EN dons a Barbour jacket and Hunter wellies and heads to the Game Fair – where we find a community stronger than ever
What do you get if you combine a James Martin restaurant, a helipad, more dogs than Crufts, a shop-front 15 times the size of Oxford Street and a five-year partnership with the nation of Qatar?
The Game Fair, naturally.
The event, which covers all things countryside, takes place year about at Ragley Hall in Warwickshire and Hatfield House in Hertfordshire and welcomed around 116,000 visitors to the July 2018 event.
“We’re restaurateurs, we’re shopkeepers, we’re dog show organisers, we’re fishing show organisers, we’re golf show organisers – everything is on a big scale,” the show’s managing director, James Gower, tells EN. The event also includes camping, and in 2018 saw 6,000 visitors staying onsite during the three days of the show.
The Game Fair celebrated its 60th anniversary in 2018 – Gower’s third year running the event – and took place on a rare weekend of rain during a largely hot and dry British summer.
“We always put trackway and infrastructure down just in case,” continues Gower. “We were pretty optimistic that we wouldn’t need it but then of course we did.
“If it’s a sunny day the farmers don’t tend to come out because they’re tending to their harvest but they had a respite, so we had more farmers and landowners than we would normally get.”
As one might suspect, the show attracts a wealthy audience – 70 per cent AB – who collectively spent an eye-watering £70m at the 2017 event, and Gower predicts a similar figure for 2018. The show even has its own helipad and offers a range of royal and wealthy visitors the chance to land their helicopters.
Visitors also bought more platinum tickets than ever before, which included VIP parking, a show guide and access to the VIP enclosure where they have access to ‘posh toilets’, cloakrooms and meals throughout the day.
Choosing a venue
Finding a venue able to comfortably accommodate the sprawling event isn’t easy, says Gower.
“First of all, it has to fit,” he says. “Which requires a massive amount of space for car parking and all the logistical elements and there’s a big campsite area.
“Then we look for soil type; we won’t build an event on clay soil and in fact it’s difficult to get insurance for people who run events on the wrong type of soil. Clay subset would mean a small amount of rain could potentially put the event at risk. Before we choose a venue, we take soil samples and we look at how the ground has performed.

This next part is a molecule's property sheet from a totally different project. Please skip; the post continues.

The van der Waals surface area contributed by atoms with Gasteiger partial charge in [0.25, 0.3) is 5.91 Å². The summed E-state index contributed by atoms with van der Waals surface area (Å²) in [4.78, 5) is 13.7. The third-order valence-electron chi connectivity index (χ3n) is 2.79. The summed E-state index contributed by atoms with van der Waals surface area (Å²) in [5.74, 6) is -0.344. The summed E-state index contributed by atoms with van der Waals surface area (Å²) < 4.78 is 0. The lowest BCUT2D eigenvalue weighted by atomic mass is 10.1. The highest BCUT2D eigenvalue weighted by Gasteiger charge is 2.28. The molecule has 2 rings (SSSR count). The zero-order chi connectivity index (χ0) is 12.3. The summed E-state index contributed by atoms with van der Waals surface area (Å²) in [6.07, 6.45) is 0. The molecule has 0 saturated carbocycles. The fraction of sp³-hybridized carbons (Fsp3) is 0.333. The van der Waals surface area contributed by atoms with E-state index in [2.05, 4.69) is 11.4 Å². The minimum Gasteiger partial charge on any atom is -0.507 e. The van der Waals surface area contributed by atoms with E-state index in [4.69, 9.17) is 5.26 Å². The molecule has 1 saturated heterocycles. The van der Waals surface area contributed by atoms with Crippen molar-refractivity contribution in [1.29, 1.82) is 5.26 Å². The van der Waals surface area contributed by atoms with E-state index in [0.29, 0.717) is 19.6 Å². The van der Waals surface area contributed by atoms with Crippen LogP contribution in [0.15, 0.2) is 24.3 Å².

“We also have to have an area that can cope with the noise; we shoot a lot. We had the longest shooting line in Europe. At Blenheim, for example, the noise and the size of our show is a problem. We’ve been to Blenheim in the past, but we can’t go there again.
“We’ve booked Ragley Hall and Hatfield House as rotating venues because we’ve put a lot of investment under the ground: fibre optic cables, pipes etc. You could run Stratford Upon Avon off our showground, it’s so heavily equipped. We want to reuse that investment every other year.”
Alongside the shooting range the show also includes areas for fishing and – new for 2018 – the Falconry Village and a five-year partnership with Qatar, where falconry is a highly popular pastime.
Ensuring the high standard of each individual area of the show requires the organisers to occasionally be discerning when looking at potential exhibitors.
“We try and maintain the quality and relevance of exhibitors,” explains Gower. “We get lots of applications which aren’t for us, so we would refer them to other events. Some of them wouldn’t benefit from being there, and we’re not doing that in a snobbish or arrogant way. We try and select the ones that are going to be good for the show and also good for themselves.”
For any show in its 60th year, it’s vital to keep innovating and surprising visitors and exhibitors. In the case of The Game Fair, this includes keeping a watchful eye on the issues affecting the modern countryside community.
“We provide the platform for debates to happen,” says Gower. “In our theatre we have politicians, and both sides of any argument are always welcome to the show. It is a hotbed for media and for discussion, but as organisers we don’t take any one side.”
In the three years that Gower and his team have been overseeing the show they have streamlined and further commercialised the event, adding high-level sponsors and attention-grabbing new features.
“The show had to go through its rebirth,” he explains. “We’ve added innovations and modernised it, as well as keeping the tradition. Bringing in people like Gregg Wallace and James Martin has broadened the appeal.”
Making sure the show is appealing and valuable to its core market is also important when it comes to onstage content.
“You have to keep changing it; if you keep putting on the same event every year it’ll get stagnant. What we try and do is put on a special event, in an incredible setting, build it to the highest standards, and then continue to surprise visitors.
“We offer them new things, but when they arrive everything they know and love is still there as well.”